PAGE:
Al Kags

Traditions in the future


Of blogging and how past practices could be useful in making a happy future. 

I have lately been encouraging many members of my staff to start blogging and to make it a habit to demonstrate their growth by simply documenting the lessons they learn through their various experiences – at work, at home and elsewhere. 

Many of them are timid about writing and expressing themselves, mainly because they feel that while they speak the language, their thoughts are not of good enough quality to be expressed publicly, or that their language is not developed enough for them to share their thoughts. 

“Expose your stupidity” is a mantra that I have often used to tell them to be confident enough to start blogging – the finess comes with practice. I have enjoyed to see a couple of them start doing so. Follow Frasia Kamau and Oliver Kagwe to see how they develop their space over time. And if you are one of those people who worry about starting a blog, I can think of no better encouragement than Oliver’s maiden blogpost.

One of my newest mentees, Wangari Kimani, challenged me to write about what I think of traditional practices past that could be invaluable in the future and what I thought the impact would be. I accepted the challenge. 


Of traditions and the future…

It has been my long held belief that the past has a great impact on the future. Recently for example, I was speaking with my best friend about the challenges of bringing up children and the necessities of presence. In that conversation, he told me about a parenting class he had attended in which the facilitator mentioned that we often have the right intentions as parents but the effect is lost in translation. 

Think for example about a parent who wants his child to do well in school but is overly critical of the child – in some cases to the point of beating the child for say, not getting the best grades. The lack of affirmation has an impact that is visible in many people of our generation – we are afraid of failure and so we do not try. When we do fail, we work hard to cover up our blunders. 

It occurred to me in the conversation that the fact of the matter is that many of us as parents have not had a chance to examine just how damaged we are and what part of that damage we pass on to our kids. I recognise that the process of discovering our personal damage requires us to review how we grow up and eventually to take a good long look at our parents as “John”, “Mary”, “Abdul”, “Faiza” or <*insert your parents’ names*>  as opposed to “Mummy” or “Daddy”. That way, we see how they arrived at being the parents they were and how they ended up making the mistakes they did with us, despite loving us and wanting the best for us. What that does is that it enables us to forgive and put our own upbringing into perspective. We decide what parts of there practices we shall break with our future generations.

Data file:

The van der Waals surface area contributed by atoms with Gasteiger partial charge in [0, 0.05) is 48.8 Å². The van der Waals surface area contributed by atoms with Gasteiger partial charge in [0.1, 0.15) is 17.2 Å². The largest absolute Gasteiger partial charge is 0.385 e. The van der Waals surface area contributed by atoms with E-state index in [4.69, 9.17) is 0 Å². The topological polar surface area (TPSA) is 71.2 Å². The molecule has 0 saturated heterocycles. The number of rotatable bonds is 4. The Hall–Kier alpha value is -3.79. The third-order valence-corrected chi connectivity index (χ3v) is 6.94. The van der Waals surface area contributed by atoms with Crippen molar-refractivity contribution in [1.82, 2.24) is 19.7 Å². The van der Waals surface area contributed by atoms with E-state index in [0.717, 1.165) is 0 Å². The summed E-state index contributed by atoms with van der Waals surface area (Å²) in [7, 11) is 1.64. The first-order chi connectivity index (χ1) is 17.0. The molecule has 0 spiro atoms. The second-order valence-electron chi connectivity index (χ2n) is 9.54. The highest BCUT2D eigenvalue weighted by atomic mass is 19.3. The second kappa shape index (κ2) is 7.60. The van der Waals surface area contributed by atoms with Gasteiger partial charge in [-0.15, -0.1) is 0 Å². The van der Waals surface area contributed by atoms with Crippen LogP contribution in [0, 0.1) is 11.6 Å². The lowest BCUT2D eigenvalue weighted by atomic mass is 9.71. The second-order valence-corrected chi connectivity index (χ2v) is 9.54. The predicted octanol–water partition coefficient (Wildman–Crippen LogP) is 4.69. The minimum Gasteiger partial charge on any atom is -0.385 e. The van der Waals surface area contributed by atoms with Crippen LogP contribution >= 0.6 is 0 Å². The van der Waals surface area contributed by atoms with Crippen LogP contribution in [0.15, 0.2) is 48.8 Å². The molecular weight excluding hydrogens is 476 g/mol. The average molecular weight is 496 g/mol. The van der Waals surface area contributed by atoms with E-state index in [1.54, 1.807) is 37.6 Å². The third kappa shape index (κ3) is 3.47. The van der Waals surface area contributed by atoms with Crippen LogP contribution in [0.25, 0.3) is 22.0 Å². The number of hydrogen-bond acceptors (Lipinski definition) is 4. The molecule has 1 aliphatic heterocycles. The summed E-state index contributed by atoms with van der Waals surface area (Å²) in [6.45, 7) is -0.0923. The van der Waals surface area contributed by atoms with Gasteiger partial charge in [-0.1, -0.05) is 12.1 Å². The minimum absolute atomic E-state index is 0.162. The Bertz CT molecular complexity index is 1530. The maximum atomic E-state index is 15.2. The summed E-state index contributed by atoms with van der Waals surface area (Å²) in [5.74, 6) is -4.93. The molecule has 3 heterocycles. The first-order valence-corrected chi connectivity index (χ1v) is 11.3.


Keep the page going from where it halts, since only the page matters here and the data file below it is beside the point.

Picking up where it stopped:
What I think I am saying is that connecting with the past and putting it in perspective would have a humongous impact on our future. 

Some of the old traditions that I would love to see more of and that I think will be of particular use to the future generations are:

  • Greater mentorship: In the old days, in just about all African traditions, there was a deliberate effort to pass on ancient knowledge and practice from one generation to the other – by parents, grandparents, uncles, aunts and other immediate relatives. 


  • The lifestyle of earning status: In most African traditions, there were rights of passage that signalled the movement of one’s status as one grew. A moran was not one, legend goes, until he had successfully fought a wild animal such as a lion. One did not become an elder until they had fulfilled certain criteria and until the elders had taught them how to be an elder. Everything was taught – how to handle wealth, people, land and so on. 
  • The work ethic: “He who has not worked must not eat,” was a mantra that rang true in many societies of past centuries from the jews and the arabs, to the people’s of the far east to our people in Africa. Work was encouraged and it needed to be quality work. A person’s pride came from the quality of the work that they did, whether they had acclaim or not. Today, we are starved for praise such that we all want to be stars and no one finds pride in sweeping a floor or unclogging a toilet or serving others. 

A true measure of success for the future will be, in my view, just how grounded our people will be even as we develop our world into a veritable Wakanda.

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